Sunday, September 27, 2009

Manila Flooded

Dubbed the worst flood in the Philippine Capital for half a century, tropical storm "Ondoy (Ketsana)" devastated large portions of Manila and 25 other provinces yesterday. 12 hours of downpour dumped more than a month's worth of rain, leaving 80% of the city submerged and at least 106 people dead and missing.

Tuesday, September 22, 2009

Leica Prosumer Compacts (X1, D-Lux4, D-Lux3) Comparison

The Leica D-Lux 3 is a camera I swear by.  I take it with me everywhere in a leather holster attached to my belt.  Aside from a slight bulge, the camera is so light and compact it has become my favorite "everyday camera" -- it is inconspicuous and can easily fit in a pocket.  Although I have been shooting with my IPhone lately for non-work related photographs (some of which have actually ended as fineart prints), the D-Lux 3 is still my camera of choice when it comes to more serious photos, specially for pictures that will end up as larger art prints.  I bought my camera two years ago and I have never regretted my purchase.

I have included the D-lux 3 in this comparison, even if it has recently been discontinued, because it is still a good camera and it is the basis for my evaluation of the two newer models.

Saturday, September 19, 2009

Inglourious Basterds

Quentin Tarantino’s newest film “Inglourious Basterds” pays homage to the Italian Spaghetti westerns and to the 1970s World War II Macaroni combat film “Inglorious Bastards” by Italian Director Enzo G. Castellari that Quentin absolutely adores. Like most of his films, the movie is an eccentric blend of influences from various genres, styles and cultures amusingly spliced together to create an original.
Like Quentin, I am a big fan of Director Sergio Leone. The opening sequence (or Chapter 1) of the movie is an obvious retake of the “family massacre scene” from Leone’s “Once Upon A Time in the West.” The camera angles, the editing, the pacing and the framing are all Leone. The film’s musical score and soundtrack actually contains several previously released tracks by Ennio Morricone, Sergio Leone’s musical composer and frequent collaborator (Tarantino actually wanted Morricone to compose the original soundtrack for the film, but he was unavailable). “Once Upon A Time in Nazi Occupied France” was even seriously considered as a subtitle for this film. I believe Quentin actually saw a similarity between his Nazi villain Hans Landa and Leone’s villain Frank (played by Henry Fonda) in “Once Upon A Time in the West.” Both look and act unassumingly -- they play against their stereo-type, but are actually cold-blooded ruthless killers.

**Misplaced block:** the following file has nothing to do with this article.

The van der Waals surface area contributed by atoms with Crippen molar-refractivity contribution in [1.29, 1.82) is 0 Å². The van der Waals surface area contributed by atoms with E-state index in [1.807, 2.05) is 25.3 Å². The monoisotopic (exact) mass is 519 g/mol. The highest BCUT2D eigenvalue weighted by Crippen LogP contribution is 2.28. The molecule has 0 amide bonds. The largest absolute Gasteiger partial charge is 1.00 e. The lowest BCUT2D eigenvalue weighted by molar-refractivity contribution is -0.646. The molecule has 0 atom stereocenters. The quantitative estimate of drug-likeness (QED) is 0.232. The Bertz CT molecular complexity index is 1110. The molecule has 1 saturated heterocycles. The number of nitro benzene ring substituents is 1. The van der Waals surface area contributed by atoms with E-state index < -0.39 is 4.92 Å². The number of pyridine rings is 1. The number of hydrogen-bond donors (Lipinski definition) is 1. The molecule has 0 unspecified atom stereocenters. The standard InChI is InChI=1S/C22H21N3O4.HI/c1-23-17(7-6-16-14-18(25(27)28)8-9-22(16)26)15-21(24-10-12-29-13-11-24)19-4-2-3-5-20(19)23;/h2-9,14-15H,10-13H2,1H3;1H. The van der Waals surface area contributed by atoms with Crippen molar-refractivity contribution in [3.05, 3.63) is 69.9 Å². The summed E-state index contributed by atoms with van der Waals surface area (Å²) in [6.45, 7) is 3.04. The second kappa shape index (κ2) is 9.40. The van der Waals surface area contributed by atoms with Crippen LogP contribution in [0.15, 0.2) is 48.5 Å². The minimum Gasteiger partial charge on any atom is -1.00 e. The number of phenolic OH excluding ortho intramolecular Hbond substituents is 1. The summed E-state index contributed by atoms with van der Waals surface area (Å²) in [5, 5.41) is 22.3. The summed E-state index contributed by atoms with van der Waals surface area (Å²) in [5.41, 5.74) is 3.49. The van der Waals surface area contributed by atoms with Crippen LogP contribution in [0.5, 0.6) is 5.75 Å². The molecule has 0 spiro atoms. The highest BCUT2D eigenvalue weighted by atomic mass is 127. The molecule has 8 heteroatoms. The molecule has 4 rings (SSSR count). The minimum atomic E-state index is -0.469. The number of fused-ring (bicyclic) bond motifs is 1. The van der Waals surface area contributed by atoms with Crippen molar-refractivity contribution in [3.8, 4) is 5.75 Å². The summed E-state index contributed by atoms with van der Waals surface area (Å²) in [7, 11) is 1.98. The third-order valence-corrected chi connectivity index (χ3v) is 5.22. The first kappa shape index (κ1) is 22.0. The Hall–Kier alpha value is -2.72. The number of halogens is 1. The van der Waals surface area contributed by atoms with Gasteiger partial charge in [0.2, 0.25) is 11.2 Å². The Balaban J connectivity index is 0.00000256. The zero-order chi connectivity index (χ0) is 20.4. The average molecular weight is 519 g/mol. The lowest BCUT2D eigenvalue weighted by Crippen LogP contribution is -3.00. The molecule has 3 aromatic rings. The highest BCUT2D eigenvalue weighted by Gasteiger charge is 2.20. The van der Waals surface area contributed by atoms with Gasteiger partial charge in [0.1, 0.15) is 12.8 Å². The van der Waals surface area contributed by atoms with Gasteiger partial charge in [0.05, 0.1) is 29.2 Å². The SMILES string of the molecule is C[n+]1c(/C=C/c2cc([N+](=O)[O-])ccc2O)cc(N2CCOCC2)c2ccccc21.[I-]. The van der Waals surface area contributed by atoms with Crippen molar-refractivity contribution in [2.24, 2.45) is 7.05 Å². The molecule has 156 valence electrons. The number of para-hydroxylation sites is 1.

Thursday, September 17, 2009

Music Video Shot with the Canon 1D Mark III

I found this blogged on the "Strobist" Blog of David Hobby. I instantly fell in love with the technique -- shooting a video on a still camera's frame-rate (a Canon 1D Mark III at 10fps with Profoto Pro-8A airs, later inserts with a Canon 1Ds Mark II), absolutely brilliant! Not exactly "convergence," but effective none the less. It is a great example of creativity and technical prowess over plain technology.

Saturday, September 12, 2009

Douglas Kirkland

One of the most prolific Motion Picture Stills Photographer in history, Douglas Kirkland is a legend in Hollywood. He has been photographing movies and celebrities for over 50 years.

Born in Toronto in 1934 and raised in Fort Erie, Canada, he took his first picture with a box Brownie at the age of 10. Two years later, he was shooting with a 4 x 5 Speed Graphic sheet film camera. He started his professional career when he was just 14 years old, working for a local studio after school and on Saturdays. At 22, Douglas managed to get a job with Irving Penn as an assistant before finally getting hired by Look Magazine as a staff photographer. He became famous in 1961, when he photographed Marilyn Monroe for the 25th anniversary issue of the magazine.